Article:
Health Journal: Q&A with Strength and Conditioning Director Paul Arndorfer

Kharissa Forte

Lance Armstrong was held in high esteem when he delivered the keynote address at the World Cancer Congress in Montreal on Aug. 29. Armstrong announced Livestrong would join the efforts of the Union for International Cancer Control (UICC) for the next three years concerning global access to medicine and technology, according

To date, Livestrong has raised over $500 million for cancer research. In Montreal, Armstrong was perceived as a hero and an ambassador. The fact that he lost his medals and was banned from cycling for life only three days prior seemed unimportant.

The scandal surrounding Armstrong’s steroid use has been ongoing for 13 years.

“There comes a point in every man’s life when he has to say that enough is enough. For me, that time is now. I have been dealing with claims that I cheated and had an unfair advantage in winning my seven Tours since 1999,” Armstrong told media after the U.S. Anti-Doping Agency made its ruling. Armstrong is not the first to lose his honors in the sports arena, nor will he be the last.

While unfair advantages are a major component in steroid bans for competitive sports, a lifelong health concern is another factor.

What do steroids do to the human body? Do supplements fall into the same category? U-News sat down with UMKC’s Strength and Conditioning Director Paul Arndorfer to discuss these questions.

Q: What makes steroids unsafe?

“When you put steroids into your body, they’re going to counteract with testosterone. This can make you unstable as a person. For example, you can become more aggressive, have bad mood swings, and anger issues.”

Q: How do steroids affect the body?

“Steroids are an anabolic agent that stimulates muscle growth and makes you bigger. Testosterone is a steroid. They add pressure to your heart similar to being overweight.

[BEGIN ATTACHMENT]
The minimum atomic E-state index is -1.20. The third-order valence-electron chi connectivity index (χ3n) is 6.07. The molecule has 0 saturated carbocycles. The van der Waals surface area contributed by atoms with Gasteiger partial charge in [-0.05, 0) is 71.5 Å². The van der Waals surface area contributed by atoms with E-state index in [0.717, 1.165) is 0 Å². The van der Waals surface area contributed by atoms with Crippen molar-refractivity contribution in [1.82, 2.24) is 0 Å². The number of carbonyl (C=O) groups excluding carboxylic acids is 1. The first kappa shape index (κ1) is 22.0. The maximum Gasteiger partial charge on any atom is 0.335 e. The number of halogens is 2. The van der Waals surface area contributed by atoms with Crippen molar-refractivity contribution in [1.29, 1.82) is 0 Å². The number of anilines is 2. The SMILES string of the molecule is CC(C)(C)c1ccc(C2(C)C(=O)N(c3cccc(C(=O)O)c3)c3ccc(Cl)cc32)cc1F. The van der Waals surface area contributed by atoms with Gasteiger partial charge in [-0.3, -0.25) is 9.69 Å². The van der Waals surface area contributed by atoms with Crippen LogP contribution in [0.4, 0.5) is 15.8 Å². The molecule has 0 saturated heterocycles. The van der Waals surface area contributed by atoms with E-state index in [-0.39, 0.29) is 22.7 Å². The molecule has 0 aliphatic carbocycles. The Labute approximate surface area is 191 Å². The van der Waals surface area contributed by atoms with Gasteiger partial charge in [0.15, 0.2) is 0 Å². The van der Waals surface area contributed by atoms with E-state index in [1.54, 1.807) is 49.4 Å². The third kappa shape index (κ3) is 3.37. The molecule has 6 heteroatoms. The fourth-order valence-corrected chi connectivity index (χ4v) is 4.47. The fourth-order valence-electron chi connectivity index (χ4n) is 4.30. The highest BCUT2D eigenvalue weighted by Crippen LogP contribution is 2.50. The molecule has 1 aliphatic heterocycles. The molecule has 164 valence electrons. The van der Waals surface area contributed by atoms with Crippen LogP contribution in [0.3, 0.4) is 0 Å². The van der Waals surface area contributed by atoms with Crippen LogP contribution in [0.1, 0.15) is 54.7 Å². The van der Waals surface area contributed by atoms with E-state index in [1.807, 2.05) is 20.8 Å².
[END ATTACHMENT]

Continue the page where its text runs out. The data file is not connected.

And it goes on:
Your muscles are getting bigger, but your tendons aren’t developing at the same speed. This is why we see a lot of ligament tears and muscle pulls; because the muscle is getting too big too fast.”

Q: What’s UMKC’s policy on steroids?

“There are absolutely no steroids allowed. If any staff [member] knows or suggests steroids, then that staff member would be terminated.

Basically, it is impossible to fully know, but coaches can tell. They may even see it in their bags or in their lockers. If that ever happened, we would research the situation first.

If the product is on the NCAA’s banned list, then the compliance office would report the athlete.”

Q: What about supplements?

“The only supplements athletes can use are those that are approved by us. A supplement is a bridge for calorie intake for athletes and people who are really into fitness. The general public doesn’t need as many calories as athletes or people who work out a lot, so they don’t need to take a supplement.

After a workout, the body needs to repair the muscle within 20 minutes. If you don’t have any time to eat right after a workout, a protein supplement is safe to take to ensure muscle repair and to reach your caloric goal.”

Q:  What supplements do you recommend?

“I recommend whole grains, lean protein, fruits, vegetables, and a good multi-vitamin. A good, quick supplement is chocolate milk, which is much cheaper than buying protein shakes and supplements.

Eat as healthy as possible. Drink chocolate milk. Buy your products only from reputable companies.

Supplements are not regulated by the FDA, so it’s possible to unknowingly take steroids because they’ve been illegally added to a product. Be careful.”

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